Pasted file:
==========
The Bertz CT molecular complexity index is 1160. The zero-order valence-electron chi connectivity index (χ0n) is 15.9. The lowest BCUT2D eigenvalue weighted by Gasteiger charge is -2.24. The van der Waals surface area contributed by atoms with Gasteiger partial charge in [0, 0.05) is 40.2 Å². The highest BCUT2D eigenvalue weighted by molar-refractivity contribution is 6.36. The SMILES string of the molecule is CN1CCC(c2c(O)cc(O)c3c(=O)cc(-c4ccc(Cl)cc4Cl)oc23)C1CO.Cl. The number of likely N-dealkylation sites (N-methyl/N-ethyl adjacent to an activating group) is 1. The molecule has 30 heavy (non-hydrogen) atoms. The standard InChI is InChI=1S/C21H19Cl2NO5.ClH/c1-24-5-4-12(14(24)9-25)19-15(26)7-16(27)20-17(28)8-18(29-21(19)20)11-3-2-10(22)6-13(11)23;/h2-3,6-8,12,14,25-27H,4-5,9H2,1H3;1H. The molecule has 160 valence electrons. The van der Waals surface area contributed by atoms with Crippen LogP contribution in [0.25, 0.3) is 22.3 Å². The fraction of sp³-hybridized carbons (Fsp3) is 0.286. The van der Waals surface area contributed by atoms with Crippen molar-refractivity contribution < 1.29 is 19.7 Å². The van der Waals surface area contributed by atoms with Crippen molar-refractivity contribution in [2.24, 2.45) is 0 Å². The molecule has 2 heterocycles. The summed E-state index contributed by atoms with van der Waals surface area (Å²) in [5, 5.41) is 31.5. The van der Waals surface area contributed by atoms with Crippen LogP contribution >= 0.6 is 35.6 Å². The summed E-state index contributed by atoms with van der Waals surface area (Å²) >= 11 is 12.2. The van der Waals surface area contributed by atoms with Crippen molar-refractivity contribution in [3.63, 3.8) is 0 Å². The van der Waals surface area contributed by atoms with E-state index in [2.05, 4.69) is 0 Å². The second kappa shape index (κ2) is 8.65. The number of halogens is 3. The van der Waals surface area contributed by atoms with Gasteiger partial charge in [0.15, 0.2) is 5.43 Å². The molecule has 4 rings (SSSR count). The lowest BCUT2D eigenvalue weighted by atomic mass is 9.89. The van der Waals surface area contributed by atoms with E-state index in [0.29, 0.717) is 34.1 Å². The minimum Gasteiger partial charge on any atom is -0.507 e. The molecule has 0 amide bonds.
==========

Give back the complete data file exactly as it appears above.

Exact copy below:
The Bertz CT molecular complexity index is 1160. The zero-order valence-electron chi connectivity index (χ0n) is 15.9. The lowest BCUT2D eigenvalue weighted by Gasteiger charge is -2.24. The van der Waals surface area contributed by atoms with Gasteiger partial charge in [0, 0.05) is 40.2 Å². The highest BCUT2D eigenvalue weighted by molar-refractivity contribution is 6.36. The SMILES string of the molecule is CN1CCC(c2c(O)cc(O)c3c(=O)cc(-c4ccc(Cl)cc4Cl)oc23)C1CO.Cl. The number of likely N-dealkylation sites (N-methyl/N-ethyl adjacent to an activating group) is 1. The molecule has 30 heavy (non-hydrogen) atoms. The standard InChI is InChI=1S/C21H19Cl2NO5.ClH/c1-24-5-4-12(14(24)9-25)19-15(26)7-16(27)20-17(28)8-18(29-21(19)20)11-3-2-10(22)6-13(11)23;/h2-3,6-8,12,14,25-27H,4-5,9H2,1H3;1H. The molecule has 160 valence electrons. The van der Waals surface area contributed by atoms with Crippen LogP contribution in [0.25, 0.3) is 22.3 Å². The fraction of sp³-hybridized carbons (Fsp3) is 0.286. The van der Waals surface area contributed by atoms with Crippen molar-refractivity contribution < 1.29 is 19.7 Å². The van der Waals surface area contributed by atoms with Crippen molar-refractivity contribution in [2.24, 2.45) is 0 Å². The molecule has 2 heterocycles. The summed E-state index contributed by atoms with van der Waals surface area (Å²) in [5, 5.41) is 31.5. The van der Waals surface area contributed by atoms with Crippen LogP contribution >= 0.6 is 35.6 Å². The summed E-state index contributed by atoms with van der Waals surface area (Å²) >= 11 is 12.2. The van der Waals surface area contributed by atoms with Crippen molar-refractivity contribution in [3.63, 3.8) is 0 Å². The van der Waals surface area contributed by atoms with E-state index in [2.05, 4.69) is 0 Å². The second kappa shape index (κ2) is 8.65. The number of halogens is 3. The van der Waals surface area contributed by atoms with Gasteiger partial charge in [0.15, 0.2) is 5.43 Å². The molecule has 4 rings (SSSR count). The lowest BCUT2D eigenvalue weighted by atomic mass is 9.89. The van der Waals surface area contributed by atoms with E-state index in [0.29, 0.717) is 34.1 Å². The minimum Gasteiger partial charge on any atom is -0.507 e. The molecule has 0 amide bonds.